Like It Is:

SEC West best -- on field, in draft room

By: Wally Hall
Published: Tuesday, May 13, 2014
Odell Beckham Jr. is seen with NFL Commissioner Roger Goodell after being selected by the New York Giants at the 2014 NFL Draft at Radio City on Thursday, May 8th, 2014 in New York, NY. (AP Photo/Gregory Payan)
Odell Beckham Jr. is seen with NFL Commissioner Roger Goodell after being selected by the New York Giants at the 2014 NFL Draft at Radio City on Thursday, May 8th, 2014 in New York, NY. (AP Photo/Gregory Payan)

The top two finishers in the SEC Western Division, Auburn and Alabama, along with fourth-place finisher Texas A&M, each had three players selected in the NFL Draft's first three rounds Thursday and Friday.

Players selected in the first three rounds are generally considered almost automatic to make a roster this fall.

Auburn and Alabama each had two first-round picks, and the Aggies, third in the division, led the way with three. But if you weren't a first-rounder at A&M, you weren't getting drafted this year.

Other than that, last week's draft was not all that indicative of last season's final standings, other than the West being the best, totaling 8 of the division's 11 first-round picks and accounting for 30 of the SEC's 49 players selected.

As most people are aware, the Arkansas Razorbacks didn't win a SEC game but had four players drafted; three more than Ole Miss and Mississippi State, two teams that defeated and finished ahead of the Hogs and went to bowl games.

But two of the Razorbacks picked were in the seventh round and those are the longest shots to make a roster.

It was thought that the SEC might have 70 or more players drafted after having 63 taken last season. This year's number, 49, was still tops of all the conferences. The Atlantic Coast Conference was second with 42 teams.

Kentucky, which also went winless in SEC play, was the third conference team with one player drafted, and he went in the fifth round.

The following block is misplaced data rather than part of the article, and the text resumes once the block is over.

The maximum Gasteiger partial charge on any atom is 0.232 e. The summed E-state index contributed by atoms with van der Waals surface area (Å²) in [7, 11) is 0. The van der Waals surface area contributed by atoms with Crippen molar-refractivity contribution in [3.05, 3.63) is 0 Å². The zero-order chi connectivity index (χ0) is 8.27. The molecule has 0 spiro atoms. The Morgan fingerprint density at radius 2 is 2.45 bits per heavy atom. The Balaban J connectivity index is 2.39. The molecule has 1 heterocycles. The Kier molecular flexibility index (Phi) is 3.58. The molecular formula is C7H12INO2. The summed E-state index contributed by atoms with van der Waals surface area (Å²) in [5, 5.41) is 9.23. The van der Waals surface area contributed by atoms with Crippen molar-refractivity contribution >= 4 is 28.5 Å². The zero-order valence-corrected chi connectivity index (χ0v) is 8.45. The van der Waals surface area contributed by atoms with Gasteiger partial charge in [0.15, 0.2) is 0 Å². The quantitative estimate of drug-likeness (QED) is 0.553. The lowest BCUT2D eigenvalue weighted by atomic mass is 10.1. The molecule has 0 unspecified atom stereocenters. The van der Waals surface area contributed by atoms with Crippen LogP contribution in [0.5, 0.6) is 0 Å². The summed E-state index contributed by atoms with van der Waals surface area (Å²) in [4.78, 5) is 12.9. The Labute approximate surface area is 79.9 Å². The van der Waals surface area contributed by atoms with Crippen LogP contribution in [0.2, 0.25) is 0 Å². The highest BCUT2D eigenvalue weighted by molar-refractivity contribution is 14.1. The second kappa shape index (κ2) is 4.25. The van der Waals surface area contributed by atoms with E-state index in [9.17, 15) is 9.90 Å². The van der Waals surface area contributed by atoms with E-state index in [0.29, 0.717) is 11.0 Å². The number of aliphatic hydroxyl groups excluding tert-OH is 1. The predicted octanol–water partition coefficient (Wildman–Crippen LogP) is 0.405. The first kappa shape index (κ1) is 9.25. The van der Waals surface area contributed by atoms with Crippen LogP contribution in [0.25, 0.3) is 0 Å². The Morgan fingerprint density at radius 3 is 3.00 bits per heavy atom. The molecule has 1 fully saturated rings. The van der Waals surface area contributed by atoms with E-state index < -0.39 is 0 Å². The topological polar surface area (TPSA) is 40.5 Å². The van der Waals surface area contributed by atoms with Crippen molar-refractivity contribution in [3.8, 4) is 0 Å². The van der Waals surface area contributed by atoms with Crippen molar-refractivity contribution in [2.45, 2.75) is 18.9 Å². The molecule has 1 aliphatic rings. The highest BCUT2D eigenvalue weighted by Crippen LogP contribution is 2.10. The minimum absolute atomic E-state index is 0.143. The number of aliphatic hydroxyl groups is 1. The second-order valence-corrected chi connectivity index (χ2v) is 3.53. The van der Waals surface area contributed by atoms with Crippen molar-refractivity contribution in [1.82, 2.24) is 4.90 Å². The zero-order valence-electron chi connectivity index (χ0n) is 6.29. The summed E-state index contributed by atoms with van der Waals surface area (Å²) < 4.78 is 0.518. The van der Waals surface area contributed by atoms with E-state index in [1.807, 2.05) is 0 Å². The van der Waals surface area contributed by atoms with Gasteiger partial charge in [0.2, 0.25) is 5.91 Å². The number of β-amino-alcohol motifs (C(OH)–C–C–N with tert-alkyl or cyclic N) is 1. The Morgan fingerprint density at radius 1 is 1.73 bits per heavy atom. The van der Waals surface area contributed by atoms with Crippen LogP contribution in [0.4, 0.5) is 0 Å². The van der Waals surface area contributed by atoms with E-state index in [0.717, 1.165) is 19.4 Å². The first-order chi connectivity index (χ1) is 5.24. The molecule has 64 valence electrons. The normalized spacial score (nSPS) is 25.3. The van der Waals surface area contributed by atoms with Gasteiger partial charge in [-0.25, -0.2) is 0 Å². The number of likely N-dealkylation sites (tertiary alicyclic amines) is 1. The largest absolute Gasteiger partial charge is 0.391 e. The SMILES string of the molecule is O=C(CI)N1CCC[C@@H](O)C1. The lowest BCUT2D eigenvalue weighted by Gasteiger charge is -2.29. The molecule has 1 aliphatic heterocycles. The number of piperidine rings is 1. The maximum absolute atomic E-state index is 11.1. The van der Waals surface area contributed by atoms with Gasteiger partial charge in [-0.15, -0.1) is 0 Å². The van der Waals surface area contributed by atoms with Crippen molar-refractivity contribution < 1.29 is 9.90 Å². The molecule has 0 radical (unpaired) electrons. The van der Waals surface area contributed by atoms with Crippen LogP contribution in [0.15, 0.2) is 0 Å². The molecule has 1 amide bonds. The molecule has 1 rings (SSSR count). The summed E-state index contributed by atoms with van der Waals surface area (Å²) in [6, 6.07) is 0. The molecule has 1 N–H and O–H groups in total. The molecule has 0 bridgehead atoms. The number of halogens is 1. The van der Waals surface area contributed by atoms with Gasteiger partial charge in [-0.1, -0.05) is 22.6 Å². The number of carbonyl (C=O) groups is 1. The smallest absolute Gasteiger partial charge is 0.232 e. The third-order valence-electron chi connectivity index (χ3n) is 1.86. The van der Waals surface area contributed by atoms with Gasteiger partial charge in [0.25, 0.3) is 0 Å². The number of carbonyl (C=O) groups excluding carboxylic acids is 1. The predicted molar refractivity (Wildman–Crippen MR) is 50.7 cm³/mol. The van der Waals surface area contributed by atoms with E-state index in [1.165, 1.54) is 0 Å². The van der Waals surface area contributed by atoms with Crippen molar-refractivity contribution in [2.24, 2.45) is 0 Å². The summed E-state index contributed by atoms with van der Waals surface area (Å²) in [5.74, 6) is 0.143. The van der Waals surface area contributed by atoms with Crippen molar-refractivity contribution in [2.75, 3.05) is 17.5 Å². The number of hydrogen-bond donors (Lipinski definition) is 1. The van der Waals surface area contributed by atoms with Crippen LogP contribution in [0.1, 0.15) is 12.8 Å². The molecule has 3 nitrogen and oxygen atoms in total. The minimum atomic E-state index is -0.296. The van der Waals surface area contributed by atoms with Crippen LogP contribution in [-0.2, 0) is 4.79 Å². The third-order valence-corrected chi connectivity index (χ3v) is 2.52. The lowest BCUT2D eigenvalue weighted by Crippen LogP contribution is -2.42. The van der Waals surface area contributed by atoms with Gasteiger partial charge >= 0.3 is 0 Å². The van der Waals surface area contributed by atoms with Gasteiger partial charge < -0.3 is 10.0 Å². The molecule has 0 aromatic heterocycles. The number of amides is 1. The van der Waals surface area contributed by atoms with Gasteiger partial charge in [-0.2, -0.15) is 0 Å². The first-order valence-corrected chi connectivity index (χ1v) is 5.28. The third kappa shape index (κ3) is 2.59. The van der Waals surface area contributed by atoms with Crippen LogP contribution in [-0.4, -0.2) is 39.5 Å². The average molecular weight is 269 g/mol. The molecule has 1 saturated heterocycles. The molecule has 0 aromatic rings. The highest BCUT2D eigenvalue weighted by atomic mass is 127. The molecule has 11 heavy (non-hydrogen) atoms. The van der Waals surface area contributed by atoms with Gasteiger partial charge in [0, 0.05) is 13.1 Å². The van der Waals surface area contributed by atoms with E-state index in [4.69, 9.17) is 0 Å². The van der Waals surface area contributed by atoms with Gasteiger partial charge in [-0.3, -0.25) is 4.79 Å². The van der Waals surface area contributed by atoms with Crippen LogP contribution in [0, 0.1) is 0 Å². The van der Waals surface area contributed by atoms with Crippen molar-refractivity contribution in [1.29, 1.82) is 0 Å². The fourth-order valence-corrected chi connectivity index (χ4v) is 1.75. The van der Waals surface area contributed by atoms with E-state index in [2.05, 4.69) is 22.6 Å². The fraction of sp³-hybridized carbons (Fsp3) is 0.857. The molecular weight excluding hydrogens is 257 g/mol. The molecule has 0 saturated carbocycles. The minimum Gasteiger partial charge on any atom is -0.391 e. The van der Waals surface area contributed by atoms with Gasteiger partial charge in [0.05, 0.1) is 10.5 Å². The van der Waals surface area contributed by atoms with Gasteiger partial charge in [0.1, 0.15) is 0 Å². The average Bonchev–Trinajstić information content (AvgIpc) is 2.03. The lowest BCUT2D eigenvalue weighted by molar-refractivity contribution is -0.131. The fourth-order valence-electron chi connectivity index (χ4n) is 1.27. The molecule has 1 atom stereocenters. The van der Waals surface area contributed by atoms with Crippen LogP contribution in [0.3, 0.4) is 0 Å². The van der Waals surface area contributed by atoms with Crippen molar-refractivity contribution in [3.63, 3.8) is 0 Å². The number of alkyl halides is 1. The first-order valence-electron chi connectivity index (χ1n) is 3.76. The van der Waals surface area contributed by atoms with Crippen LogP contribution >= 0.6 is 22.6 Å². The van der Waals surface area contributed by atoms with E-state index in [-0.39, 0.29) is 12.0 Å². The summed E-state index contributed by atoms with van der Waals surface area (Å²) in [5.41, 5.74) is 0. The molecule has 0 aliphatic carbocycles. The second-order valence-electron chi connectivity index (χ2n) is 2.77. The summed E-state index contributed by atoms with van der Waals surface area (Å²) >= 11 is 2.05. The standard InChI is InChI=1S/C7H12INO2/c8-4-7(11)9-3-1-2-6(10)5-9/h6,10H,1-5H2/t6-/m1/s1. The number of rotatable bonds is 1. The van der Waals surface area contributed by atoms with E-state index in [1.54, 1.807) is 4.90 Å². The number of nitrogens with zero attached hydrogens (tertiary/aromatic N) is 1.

It might be easy to pick on LSU Coach Les Miles and claim he underachieved at 5-3 in SEC play and 10-3 overall because he had a league-high nine players drafted. Five Tigers were taken in the first three rounds, and one of those drafted later, quarterback Zach Mettenberger in the sixth round, was rumored to have failed his drug test at the NFL Combine.

The Tigers might have the biggest holes to fill with that many players going in the draft. Two of their three losses last season were by just three points at Ole Miss and Georgia. Like most teams, they got beat pretty good at Alabama, 38-17 for their third loss. LSU also gave Auburn its only loss until the national championship game.

Tennessee, which finished next to last in the Eastern Division had three players drafted, including Ju'Wuan James in the first round.

Florida had a first-round pick plus three others and finished fifth in the East.

If any team outkicked its coverage it might have been Missouri, which won the East and played Auburn for the SEC Championship. The Tigers had two players go in the second round, one in the sixth and one in the seventh. That's not exactly a ton of talent leaving. Maybe that bodes well for the coming season for Mizzou.

Auburn had just four players drafted, although two went in the first round and one anchored the offensive line and the other the defensive line.

Two other teams that might have overachieved, at least going by the NFL draft, were South Carolina and Vanderbilt.

South Carolina (6-2, 11-2) had the No. 1 overall pick in defensive end Jadeveon Clowney, but the Gamecocks had just one other player drafted -- wide receiver Bruce Ellington, who went to the San Francisco 49ers in the fourth round.

Vanderbilt finished fourth in the East at 4-4 and posted a 9-4 overall record. The Commodores had only three players drafted, one in the second round, one in the fifth and one in the final round.

We would be remiss to not mention that Alabama, 7-1 and 11-2, and one breakdown on field-goal return coverage away from going back to the BCS Championship Game, had eight players drafted; three in the first two rounds, one in the fourth, three in the fifth and one in the sixth.

The Tide were good last year, and will be again, but they did not dominate in the offensive line like they did the year before when they won the national championship.

Last week's NFL Draft reinforced that the SEC still produces the best players, and more of them, than any other conference.

Sports on 05/13/2014